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Accused Russian spy who worked with NRA to plead guilty in deal with DOJ, report says

In this file image, Maria Butina attends a rally at Krasnopresnenskaya Zastava Square in support of legalizing the possession of handguns and gun ownership, on April 23, 2013, in Moscow. Butina has been charged with spying for Moscow in the U.S. by infiltrating the National Rifle Association (NRA) in an attempt to influence the Republican party and American politics. (Anton Novoderezhkin/ITAR-TASS/Zuma Press/TNS)
December 10, 2018

The alleged Russian spy Maria Butina filed paperwork before a federal judge on Monday to change her not-guilty plea to guilty.

The filing appears to be a plea deal reached with the U.S. Department of Justice, as reports say the two parties have “resolved” the case, AP News reported Monday.

A court filing obtained by CNN indicates that Butina’s legal team has requested a hearing for Tuesday to set a change of plea.

“The parties have resolved this matter, and the Defendant Maria Butina remains in custody,” the document states.

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Butina, 30, has remained in a Washington, D.C. jail since July, where she has awaited trial for felony charges of conspiracy and acting as an unregistered agent for Russia.

At the time, she pled not guilty.

In 2016, Butina came to the U.S. on a student visa and gained attention as a gun rights advocate who was found attempting to infiltrate organizations such as the National Rifle Association (NRA) and National Prayer Breakfast (NPB).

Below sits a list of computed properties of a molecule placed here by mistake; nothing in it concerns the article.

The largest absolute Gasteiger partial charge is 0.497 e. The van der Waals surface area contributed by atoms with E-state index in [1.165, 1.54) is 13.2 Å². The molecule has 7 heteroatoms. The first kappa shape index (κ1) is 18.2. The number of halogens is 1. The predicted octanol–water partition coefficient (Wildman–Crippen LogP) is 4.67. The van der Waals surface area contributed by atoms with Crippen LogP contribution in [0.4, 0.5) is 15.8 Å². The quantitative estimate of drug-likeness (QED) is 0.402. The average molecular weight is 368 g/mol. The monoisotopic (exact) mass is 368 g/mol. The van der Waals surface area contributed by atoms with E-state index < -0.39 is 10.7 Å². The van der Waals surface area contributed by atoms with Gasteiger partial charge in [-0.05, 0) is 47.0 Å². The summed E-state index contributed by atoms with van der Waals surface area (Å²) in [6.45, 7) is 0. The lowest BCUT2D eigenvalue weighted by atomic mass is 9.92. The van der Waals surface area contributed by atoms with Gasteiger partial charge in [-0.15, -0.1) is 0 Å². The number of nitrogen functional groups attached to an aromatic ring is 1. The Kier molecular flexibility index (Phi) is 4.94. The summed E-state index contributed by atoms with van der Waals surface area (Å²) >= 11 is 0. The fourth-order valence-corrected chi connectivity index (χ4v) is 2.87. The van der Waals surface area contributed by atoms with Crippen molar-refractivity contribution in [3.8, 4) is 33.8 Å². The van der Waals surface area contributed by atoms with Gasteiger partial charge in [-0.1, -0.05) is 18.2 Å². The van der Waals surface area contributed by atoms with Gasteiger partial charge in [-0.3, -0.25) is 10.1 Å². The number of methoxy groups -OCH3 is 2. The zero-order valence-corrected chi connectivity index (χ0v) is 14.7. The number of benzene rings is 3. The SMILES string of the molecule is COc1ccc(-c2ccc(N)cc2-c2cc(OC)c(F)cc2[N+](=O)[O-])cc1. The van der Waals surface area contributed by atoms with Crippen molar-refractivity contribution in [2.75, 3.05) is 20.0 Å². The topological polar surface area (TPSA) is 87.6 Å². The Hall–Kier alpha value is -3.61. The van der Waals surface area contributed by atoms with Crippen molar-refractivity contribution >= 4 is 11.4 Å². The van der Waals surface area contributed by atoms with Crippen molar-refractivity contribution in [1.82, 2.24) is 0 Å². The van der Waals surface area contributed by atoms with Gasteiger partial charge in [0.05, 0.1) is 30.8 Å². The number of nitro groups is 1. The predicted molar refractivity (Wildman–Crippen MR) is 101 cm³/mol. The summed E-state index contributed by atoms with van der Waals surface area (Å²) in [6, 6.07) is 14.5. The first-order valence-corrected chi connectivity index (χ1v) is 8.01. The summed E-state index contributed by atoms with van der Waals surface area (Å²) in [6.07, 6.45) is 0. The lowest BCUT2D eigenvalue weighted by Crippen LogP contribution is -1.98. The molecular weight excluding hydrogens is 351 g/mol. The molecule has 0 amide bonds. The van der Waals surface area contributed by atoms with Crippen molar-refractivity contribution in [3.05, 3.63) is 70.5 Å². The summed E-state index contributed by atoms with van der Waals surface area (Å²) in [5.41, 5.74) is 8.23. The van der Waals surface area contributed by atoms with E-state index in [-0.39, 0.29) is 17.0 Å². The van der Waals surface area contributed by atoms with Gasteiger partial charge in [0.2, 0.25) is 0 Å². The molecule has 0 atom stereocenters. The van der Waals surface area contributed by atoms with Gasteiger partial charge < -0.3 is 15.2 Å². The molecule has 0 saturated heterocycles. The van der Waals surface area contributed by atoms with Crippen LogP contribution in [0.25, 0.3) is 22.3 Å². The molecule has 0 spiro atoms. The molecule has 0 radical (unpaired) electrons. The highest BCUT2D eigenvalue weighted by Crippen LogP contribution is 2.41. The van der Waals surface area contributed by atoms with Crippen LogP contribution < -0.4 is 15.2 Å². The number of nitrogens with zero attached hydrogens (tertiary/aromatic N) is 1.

Her lawyer maintains that she is simply a foreign student who took an interest in U.S. politics and improving U.S.-Russian relations.

The prosecution has argued that Butina was connected with Russian intelligence officials. While in Russia, she reportedly worked as an assistant to Kremlin official Alexander Torshin, a former senator with close ties to Russian President Vladimir Putin, NBC News reported.

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Torshin, who is among a list of Russian citizens and lawmakers sanctions by the U.S. Department of Treasury, reportedly guided Butina’s activities in the U.S. and arranged her potential return to Russia.

They also argued that while Butina was studying at American University, she allegedly sought out presidential candidates, in addition to her dealings with the NRA and NPB, in attempts to influence U.S. politics.

Butina has been held without bail, as prosecutors maintained she would not remain in the U.S., saying she “has little or no incentive to stay in the United States and face a potential criminal conviction and sentence — including as much as fifteen years of incarceration — and every motivation to flee to her home country, where she would be protected from extradition.”

Shortly after her arrest in July, the Russian Foreign Ministry called on the U.S. to release her, even spurring a #FreeMariaButina social media campaign, and providing consular updates on her condition.

“Despite the stress and the psychological pressure that the Russian citizen had to experience during her arrest, she feels well and has no complaints about her health,” the Russian embassy said at the time.

“Just like any normal person, Maria has difficulties in adapting to prison conditions,” the embassy added. “However, she is holding her head up high, is sure of her innocence, and is determined to prove it in the court.”